"I learned to paint (still am) by doing hundreds, if not thousands, of little sketches. Don't spend more than 1/2 hour on them. Try to get the main information down as quickly as possible... ...The media, whether photoshop or real paint is unimportant."

So here we are. In the past I'd make a schedule, put it in my calendar, plan everything, sort the reference, make complicated photoshop files... I've gone through that process countless times already. But as I've stated in my original post, I'm here because I want to enjoy the process again. So instead of rigorous planning, I'm sticking to a simple principle from Marcus Aurelius: 

"Concentrate every minute like a Roman— like a man— on doing what’s in front of you with precise and genuine seriousness, tenderly, willingly, with justice. And on freeing yourself from all other distractions. Yes, you can— if you do everything as if it were the last thing you were doing in your life, and stop being aimless, stop letting your emotions override what your mind tells you, stop being hypocritical, self-centered , irritable. You see how few things you have to do to live a satisfying and reverent life? If you can manage this, that’s all even the gods can ask of you.” 

With that kind of advice you can't go wrong haha. Painting on a 1000px wide file, that's it. No zoom, no fancy brushes, just the canvas and myself. So far I'm enjoying it very much. 


Happened to be first one in my folder of random pictures; an original Craig Mullins. Happy about the result, though the construction is a bit wonky. The figures need to be much improved. 



Russian painter, don't know who. I know Nick Gindraux studies him a lot. Getting sky values right is still difficult for me. 


An impressionist. Getting the face right on 50 px is very challenging.

"No man is more unhappy than he who never faces adversity. For he is not permitted to prove himself." - Seneca
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#10
Attempting to use as few strokes as possible to express the forms and textures from my ref. Getting to the point in as little work as possible, to keep it clean, pure, simple.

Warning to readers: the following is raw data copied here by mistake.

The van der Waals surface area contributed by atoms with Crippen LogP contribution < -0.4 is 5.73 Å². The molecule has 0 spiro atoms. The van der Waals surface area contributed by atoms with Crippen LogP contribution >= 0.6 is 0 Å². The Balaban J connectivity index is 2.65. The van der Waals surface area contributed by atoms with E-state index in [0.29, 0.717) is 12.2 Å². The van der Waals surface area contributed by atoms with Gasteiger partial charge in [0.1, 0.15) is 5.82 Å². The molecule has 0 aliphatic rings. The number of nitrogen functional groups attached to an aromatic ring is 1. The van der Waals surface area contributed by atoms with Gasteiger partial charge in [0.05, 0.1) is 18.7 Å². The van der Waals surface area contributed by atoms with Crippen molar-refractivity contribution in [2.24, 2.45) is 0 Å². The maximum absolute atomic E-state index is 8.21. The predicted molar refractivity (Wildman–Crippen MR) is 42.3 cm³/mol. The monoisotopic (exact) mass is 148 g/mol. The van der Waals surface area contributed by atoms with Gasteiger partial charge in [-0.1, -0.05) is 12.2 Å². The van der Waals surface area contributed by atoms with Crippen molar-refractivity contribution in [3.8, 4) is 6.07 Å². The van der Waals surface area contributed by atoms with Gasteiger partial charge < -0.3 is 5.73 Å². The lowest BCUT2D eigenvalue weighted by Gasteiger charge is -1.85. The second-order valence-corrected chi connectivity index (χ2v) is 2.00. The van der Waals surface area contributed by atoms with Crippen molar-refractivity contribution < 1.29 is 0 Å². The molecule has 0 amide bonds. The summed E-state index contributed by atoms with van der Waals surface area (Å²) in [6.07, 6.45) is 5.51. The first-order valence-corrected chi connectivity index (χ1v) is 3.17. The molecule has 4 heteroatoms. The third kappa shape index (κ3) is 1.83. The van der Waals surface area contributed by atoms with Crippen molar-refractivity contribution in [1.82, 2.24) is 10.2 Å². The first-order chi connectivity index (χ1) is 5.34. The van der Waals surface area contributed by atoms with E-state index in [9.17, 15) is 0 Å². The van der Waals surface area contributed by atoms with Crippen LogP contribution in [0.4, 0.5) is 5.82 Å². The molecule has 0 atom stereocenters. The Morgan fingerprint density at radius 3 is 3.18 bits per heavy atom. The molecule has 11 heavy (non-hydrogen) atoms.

I love hard-surface but without any 3D or lasso tool, getting sharp edges is a trip! Pushed the colors here a little bit cuz the ref was boring. 



Compared to the previous face I did get it better this time. Trying to express the key features of the form without too much noodling. I did not get the cloth material to look right though. 



So. Much. Saturation. I'm really not used to work with this much saturation and it's throwing me off a little bit. Love that I'm learning it though. The color dynamic of the bright blue and the purple reds oranges is spectacular. 

I keep being surprised at the amount of saturation in the lower values. It's the biggest thing I've learned so far.

"No man is more unhappy than he who never faces adversity. For he is not permitted to prove himself." - Seneca
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#11
Great work. Do you feel those studies focusing on less brush strokes helped? I have a terrible habit of noodling that I need to kick.

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#12
(01-29-2021, 09:25 PM)CoreyH Wrote: Great work. Do you feel those studies focusing on less brush strokes helped? I have a terrible habit of noodling that I need to kick.

Thanks Corey! I do yes. The tiny canvas and no zooming helps too; there's really only so much you can do, and using small brushes is almost made impossible because your hand would move to fast, thus stopping you from noodling!

John Harris piece, incredible. I know he paints these really big, doing it justice on a tiny canvas was very challenging. That green glow he's got going on around the rings, I couldn't get that right yet. 
A beautiful, delicate balance of local values is happening where the rings go into the lower atmosphere of the ice landscape. Happy about my version of that, although its still ever so slightly off. 



An Edgar Payne (I believe); was very challenging to get the correct blues, oranges, and purples. Craig Mullins says all colors are relative, so it doesn't really matter what you do in terms of brightness, as long as the hue is correct in relation to each other. Nevertheless I tried to get the local values correct too. 



I'm not doing much in terms of studies this weekend cuz I'm participating in the global game jam. Looking forward to next week already haha.

"No man is more unhappy than he who never faces adversity. For he is not permitted to prove himself." - Seneca
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#13
Phew Global Game Jam successfully finished. Here's the game we made in 48 hours. 

On to studies. 


Unknown artist. Clouds and blue skies are very challenging for me. Almost anything with high chroma I noticed, I feel much more comfortable in low saturation. Scale, color balance, everything is a bit off. Quite sloppy.